This two-volume project of the National Historical Society contains some images appearing in print for the first time. They have been reproduced from the original glass-plate negatives. The set includes indexes. Battlefield photographs of the Fredericksburg area appear on pages 60 through 62 in Volume I and pages 76 and 147 in Volume II.
Andrew J. Russell was possibly the only Civil War soldier who was also an official Civil War photographer. This work reproduces all the photographic prints in a scrapbook entitled "United States Military Railroad Photographic Album." The captions and the sequence of pictures have been altered. The first three photographs appearing in this edition are from Fredericksburg. Photographs number 15 through 23 also show scenes from the Fredericksburg area.
This 3,497-page, 10-volume set has 3,389 photographs taken during the war. In addition to battlefields, many photographs of camp scenes, hospitals, prisons, forts and artillery, army movements, and material also appear. Volume X contains the index to the entire set. According to the index, photographs of Fredericksburg appear in nine of the ten volumes. There are no photographs in volume VI. Photographs showing activity on the Rappahannock River appear in volumes I and II and volumes IV through IX.
Lossing compiled this chronological summary and record of all of the engagements that occurred during the war from the official records of the War Department. In this work, Lossing reproduces the official Brady War Department photographs. The book is not indexed. It is a chronological account of the war. However, the photographs that appear on each page do not always correspond with the accompanying text. Some of the photographs are not identified in detail. Page 129 shows the effect of 32-pound shell from Massachusetts Heavy Artillery. The location is not identified as Fredericksburg. A photograph of a pontoon bridge on the Rappahannock appears on page 234. The accompanying text account is a discussion of activities in the Mississippi Valley in 1861. Pages 304 through 307 describe the Battle of Fredericksburg. Six photographs accompany the text. Although the activity described in Chapter XIX occurs in the Southwest, more photographs of the Fredericksburg area appear on pages 309, 311, 315, 317(?), 319, and 321.
This unabridged reprint of the 1866 edition contains 100 photographs, all of which are the original size. Plates 29 through 33 relate to the Fredericksburg area. An explanatory page of text introduces each plate.
Each of the sixteen parts of this two-volume set provides full accounts of one or more battles. Photographs by Mathew B. Brady and Alexander Gardner illustrate the set. Ohio State University history professor Henry W. Elson provides the explanatory text, Elson's New History. The battles of Fredericksburg and Chancellorsville appear in part seven. The Battle of Wilderness and Spotsylvania and the Bloody Angle appear in part eleven.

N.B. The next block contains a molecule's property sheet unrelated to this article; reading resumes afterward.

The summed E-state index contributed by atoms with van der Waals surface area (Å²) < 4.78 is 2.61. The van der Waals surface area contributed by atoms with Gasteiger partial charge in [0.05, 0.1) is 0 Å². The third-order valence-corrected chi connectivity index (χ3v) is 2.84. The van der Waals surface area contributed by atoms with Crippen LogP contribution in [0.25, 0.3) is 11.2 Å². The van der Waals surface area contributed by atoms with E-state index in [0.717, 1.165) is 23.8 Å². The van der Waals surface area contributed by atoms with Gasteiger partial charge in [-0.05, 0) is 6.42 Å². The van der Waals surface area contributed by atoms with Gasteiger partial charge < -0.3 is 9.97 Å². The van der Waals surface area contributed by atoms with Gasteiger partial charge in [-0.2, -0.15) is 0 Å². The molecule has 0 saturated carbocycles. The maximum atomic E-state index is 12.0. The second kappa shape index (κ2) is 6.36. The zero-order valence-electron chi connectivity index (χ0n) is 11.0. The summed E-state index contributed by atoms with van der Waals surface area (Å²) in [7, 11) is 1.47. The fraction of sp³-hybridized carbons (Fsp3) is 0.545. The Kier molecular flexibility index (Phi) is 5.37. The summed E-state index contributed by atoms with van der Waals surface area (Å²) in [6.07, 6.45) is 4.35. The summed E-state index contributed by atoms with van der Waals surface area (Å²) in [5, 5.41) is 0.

This companion volume to the nine-part public television series contains more than 500 illustrations. Some of the photographs have never appeared before. The accounts of the Battle of Fredericksburg as well as some very memorable photographs of the area appear on pages 168 through 174. On page 185, one can almost feel the bitter January cold as the three Confederate pickets huddle around the fire and struggle to stay warm.
This is a collection of Civil War images photographed by Mathew Brady and his assistants. On page 79, view the destruction on the Fredericksburg battlefield caused by a single projectile fired by gunners of the 2nd Massachusetts Heavy Artillery. Pages 152 and 153 show federal engineers rebuilding the town's infrastructure. Although the caption states that the rail track near the Potomac is being repaired, the photograph clearly refers to the Rappahannock. The photograph on page 232 shows the remains of the Phillips house that had been seized by General Burnside during his assault on the town. Look on page 251 for the last Fredericksburg photograph that Brady took. He used a telescopic lens and climbed to the top of a railroad bridge to make this photo of a group of men under the command of Robert E. Lee.
"A cheesebox on a shingle," scoffed one observer as the USS Monitor steamed slowly toward the Confederacy's hulking iron battleship in March 1862. But the odd-looking contraption with its revolving gun turret revolutionized naval warfare.Its one great battle in the spring of 1862 marked the obsolescence of wooden fighting ships and may have saved the Union. Its terrible end in a winter storm off Cape Hatteras condemned sixteen sailors to a watery grave. And the recovery of its 200-ton turret in August 2002 capped the largest, most complex and hazardous ocean salvage operation in history.
(From the publisher's description)
The first ironclad ships to fight each other, the Monitor and the Virginia (Merrimack), were the unique products of American design genius and ingenuity, North and South. In one afternoon, in a battle that lasted four hours, they ended the three-thousand-year tradition of wooden men-of-war and ushered in, as Admiral John A. Dahlgren called it, "the reign of iron."In this absorbing history, novelist, historian, and tall-ship sailor James L. Nelson, through in-depth research and a storyteller's voice, brilliantly recounts the story of these magnificent ships, the men who built and fought them, and the extraordinary battle that made them legend.